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June 1, 2023

Where to Experience the Great Outdoors

Experiencing the awe and wonder of our big beautiful vistas should be ‘a must’ for everyone visiting the Kootenay Rockies.  And we do deliver these stunning views – many of which are attainable by simply enjoying a delicious meal with a locally-made craft beverage on a patio or shopping at a community Farmers’ Market or attending one of our fun Kootenay festivals. Still, we hope the visitor will be able connect with the ‘great outdoors’ by taking in nature’s wellness benefits, too.

St. Mary Lake Regional Park, photo by Mitch Winton

Here’s a list of areas that are off the beaten-track and visitor favourites – which are easy to explore for families travelling with small children to adventurers with limited mobility. (Listed in alphabetical order).

Top 12 Places to Experience the Great Outdoors

CRAWFORD CREEK REGIONAL PARK (Crawford Bay/East Shore) – is known for its bird viewing; the park has access to Crawford Bay beach with its warm, shallow waters and two sandy beaches, as well as to the nearby Crawford Bay Wetlands and Trails. 

~ There is road access to the beach where bathrooms and picnic tables are located near Kootenay Lake.

KICKING HORSE MOUNTAIN RESORT (Golden) – is perched at the summit of the resort (2,347-m / 7,700 ft.); visitors can explore the incredible views of the Rockies to the east, the Purcells to the west and the Columbia Wetlands to the south. Enjoy lunch at the top of the world – the Eagle’s Eye Restaurant is the highest elevated restaurant in Canada.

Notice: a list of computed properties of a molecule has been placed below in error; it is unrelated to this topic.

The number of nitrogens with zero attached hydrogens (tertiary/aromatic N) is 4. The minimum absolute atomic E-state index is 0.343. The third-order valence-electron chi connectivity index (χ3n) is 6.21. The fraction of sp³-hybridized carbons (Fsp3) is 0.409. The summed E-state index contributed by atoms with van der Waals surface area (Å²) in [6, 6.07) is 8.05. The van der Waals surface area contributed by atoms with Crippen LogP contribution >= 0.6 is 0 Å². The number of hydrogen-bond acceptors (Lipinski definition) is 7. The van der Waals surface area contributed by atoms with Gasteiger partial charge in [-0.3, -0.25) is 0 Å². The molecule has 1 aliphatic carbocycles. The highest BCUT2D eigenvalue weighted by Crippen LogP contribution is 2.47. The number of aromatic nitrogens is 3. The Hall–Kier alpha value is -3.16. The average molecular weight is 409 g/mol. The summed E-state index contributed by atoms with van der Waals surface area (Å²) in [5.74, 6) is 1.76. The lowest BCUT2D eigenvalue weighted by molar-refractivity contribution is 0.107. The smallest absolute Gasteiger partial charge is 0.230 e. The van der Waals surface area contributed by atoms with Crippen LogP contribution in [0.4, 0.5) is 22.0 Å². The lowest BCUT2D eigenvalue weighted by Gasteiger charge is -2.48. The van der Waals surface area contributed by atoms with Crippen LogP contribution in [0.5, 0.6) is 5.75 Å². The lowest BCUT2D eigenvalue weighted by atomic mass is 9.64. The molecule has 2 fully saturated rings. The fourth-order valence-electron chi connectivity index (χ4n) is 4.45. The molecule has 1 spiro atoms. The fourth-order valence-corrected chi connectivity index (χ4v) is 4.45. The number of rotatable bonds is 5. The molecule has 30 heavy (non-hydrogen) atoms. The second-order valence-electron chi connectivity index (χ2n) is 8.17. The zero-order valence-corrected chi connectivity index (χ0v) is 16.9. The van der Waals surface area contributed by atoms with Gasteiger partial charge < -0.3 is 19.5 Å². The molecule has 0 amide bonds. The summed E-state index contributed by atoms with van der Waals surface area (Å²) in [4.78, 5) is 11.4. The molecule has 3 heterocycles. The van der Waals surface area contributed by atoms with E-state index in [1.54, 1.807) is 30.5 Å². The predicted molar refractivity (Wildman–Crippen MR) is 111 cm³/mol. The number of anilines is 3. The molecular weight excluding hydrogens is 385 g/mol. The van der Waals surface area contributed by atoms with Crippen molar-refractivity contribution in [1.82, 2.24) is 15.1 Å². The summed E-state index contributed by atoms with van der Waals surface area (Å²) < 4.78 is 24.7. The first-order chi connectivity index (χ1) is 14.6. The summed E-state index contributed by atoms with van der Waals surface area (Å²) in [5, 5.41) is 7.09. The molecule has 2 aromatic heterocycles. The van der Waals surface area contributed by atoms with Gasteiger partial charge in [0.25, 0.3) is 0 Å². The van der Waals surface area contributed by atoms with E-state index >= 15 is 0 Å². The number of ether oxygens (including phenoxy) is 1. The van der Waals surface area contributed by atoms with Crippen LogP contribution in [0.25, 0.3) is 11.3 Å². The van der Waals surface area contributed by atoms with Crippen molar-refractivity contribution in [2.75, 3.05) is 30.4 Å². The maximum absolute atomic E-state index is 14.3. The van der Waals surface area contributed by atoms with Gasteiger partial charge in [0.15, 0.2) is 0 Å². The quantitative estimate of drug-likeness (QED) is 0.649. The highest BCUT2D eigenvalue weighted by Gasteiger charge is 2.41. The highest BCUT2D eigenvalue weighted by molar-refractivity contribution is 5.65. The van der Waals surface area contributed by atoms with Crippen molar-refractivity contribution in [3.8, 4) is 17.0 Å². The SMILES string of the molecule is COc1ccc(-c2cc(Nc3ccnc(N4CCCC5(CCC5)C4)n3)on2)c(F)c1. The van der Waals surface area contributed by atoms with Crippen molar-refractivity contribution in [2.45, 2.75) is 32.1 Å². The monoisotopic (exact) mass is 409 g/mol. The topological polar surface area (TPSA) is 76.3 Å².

~ Be whisked away on the Gondola; with short trek to Eagle’s Eye Restaurant and 360 degree epic vista views.

Kicking Horse Mountain Resort, Eagle’s Eye Restaurant; photo by Kari Medig

KOOTENAY VALLEY VIEWPOINT (Kootenay National Park) – is a scenic stop in Kootenay National Park. Take in the stunning views of the Mitchell and Vermilion mountain ranges in the Canadian Rockies mountains.

~ It is a short stroll to the viewpoint’s interpretative signs, from the two parking areas.

Kootenay Valley Viewpoint, photo by Andrew Penner

LOOP BROOK TRAIL (Glacier National Park) – is an interpretive trail highlighting Canada’s railway (Canadian Pacific Railway line) history. This trail, part of Rogers Pass National Historic Site, highlights the stone pillars that once carried the railway track across the valley. These features are among the oldest surviving man-made structures in western Canada.

~ The gravel/dirt trail is a 1.7-km (loop) with slight elevation changes.

Glacier National Park, Loop Brook Trail; photo by Andrew Chad

MEADOWS IN THE SKY PARKWAY (Mt. Revelstoke National Park) – is the summit of Mt. Revelstoke. It is just a short walk from your vehicle, once you travel the paved 26-kilometre (16-mi), parkway which takes you up the mountain, offering views of Revelstoke, the Columbia River and the Monashee & Selkirk Mountains.

~ The summit of Mount Revelstoke is a 1-km walk by trail or paved road from the Balsam Lake parking area. Accessible parking is available at the summit for those with permits. Please ask at the Parkway Welcome Kiosk.

Mt. Revelstoke National Park, Summit Parkway, photo by Andrew Penner

NANCY GREENE LAKE PROVINCIAL PARK (Castlegar | Rossland) – is tucked in the Monashee Mountains, it is a popular overnight stop for tourists and also provides day use opportunities for local residents wishing to escape the summer heat of the valley. It is the perfect place to enjoy fishing, picnicking, walking, swimming, and boating (and in winter nordic skiing). The special feature in the park is the sub-alpine lake.